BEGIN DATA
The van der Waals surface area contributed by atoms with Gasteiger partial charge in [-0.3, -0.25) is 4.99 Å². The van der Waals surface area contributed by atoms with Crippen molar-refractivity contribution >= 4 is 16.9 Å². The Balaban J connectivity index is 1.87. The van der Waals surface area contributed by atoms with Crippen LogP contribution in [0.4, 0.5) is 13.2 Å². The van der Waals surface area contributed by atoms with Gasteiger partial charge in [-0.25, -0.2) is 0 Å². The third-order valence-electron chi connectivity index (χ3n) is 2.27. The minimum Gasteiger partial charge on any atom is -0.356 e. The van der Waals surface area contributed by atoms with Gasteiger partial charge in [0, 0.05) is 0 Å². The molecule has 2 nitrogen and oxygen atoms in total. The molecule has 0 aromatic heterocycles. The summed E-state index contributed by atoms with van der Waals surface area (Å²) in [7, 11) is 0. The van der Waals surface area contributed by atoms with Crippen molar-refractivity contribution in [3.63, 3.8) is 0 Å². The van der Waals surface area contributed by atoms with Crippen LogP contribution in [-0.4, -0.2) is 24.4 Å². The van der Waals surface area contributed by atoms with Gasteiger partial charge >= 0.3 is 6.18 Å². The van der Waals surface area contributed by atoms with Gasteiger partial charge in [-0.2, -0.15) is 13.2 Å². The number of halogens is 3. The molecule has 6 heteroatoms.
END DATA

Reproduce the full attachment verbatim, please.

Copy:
The van der Waals surface area contributed by atoms with Gasteiger partial charge in [-0.3, -0.25) is 4.99 Å². The van der Waals surface area contributed by atoms with Crippen molar-refractivity contribution >= 4 is 16.9 Å². The Balaban J connectivity index is 1.87. The van der Waals surface area contributed by atoms with Crippen LogP contribution in [0.4, 0.5) is 13.2 Å². The van der Waals surface area contributed by atoms with Gasteiger partial charge in [-0.25, -0.2) is 0 Å². The third-order valence-electron chi connectivity index (χ3n) is 2.27. The minimum Gasteiger partial charge on any atom is -0.356 e. The van der Waals surface area contributed by atoms with Gasteiger partial charge in [0, 0.05) is 0 Å². The molecule has 2 nitrogen and oxygen atoms in total. The molecule has 0 aromatic heterocycles. The summed E-state index contributed by atoms with van der Waals surface area (Å²) in [7, 11) is 0. The van der Waals surface area contributed by atoms with Crippen molar-refractivity contribution in [3.63, 3.8) is 0 Å². The van der Waals surface area contributed by atoms with Crippen LogP contribution in [-0.4, -0.2) is 24.4 Å². The van der Waals surface area contributed by atoms with Gasteiger partial charge >= 0.3 is 6.18 Å². The van der Waals surface area contributed by atoms with Gasteiger partial charge in [-0.2, -0.15) is 13.2 Å². The number of halogens is 3. The molecule has 6 heteroatoms.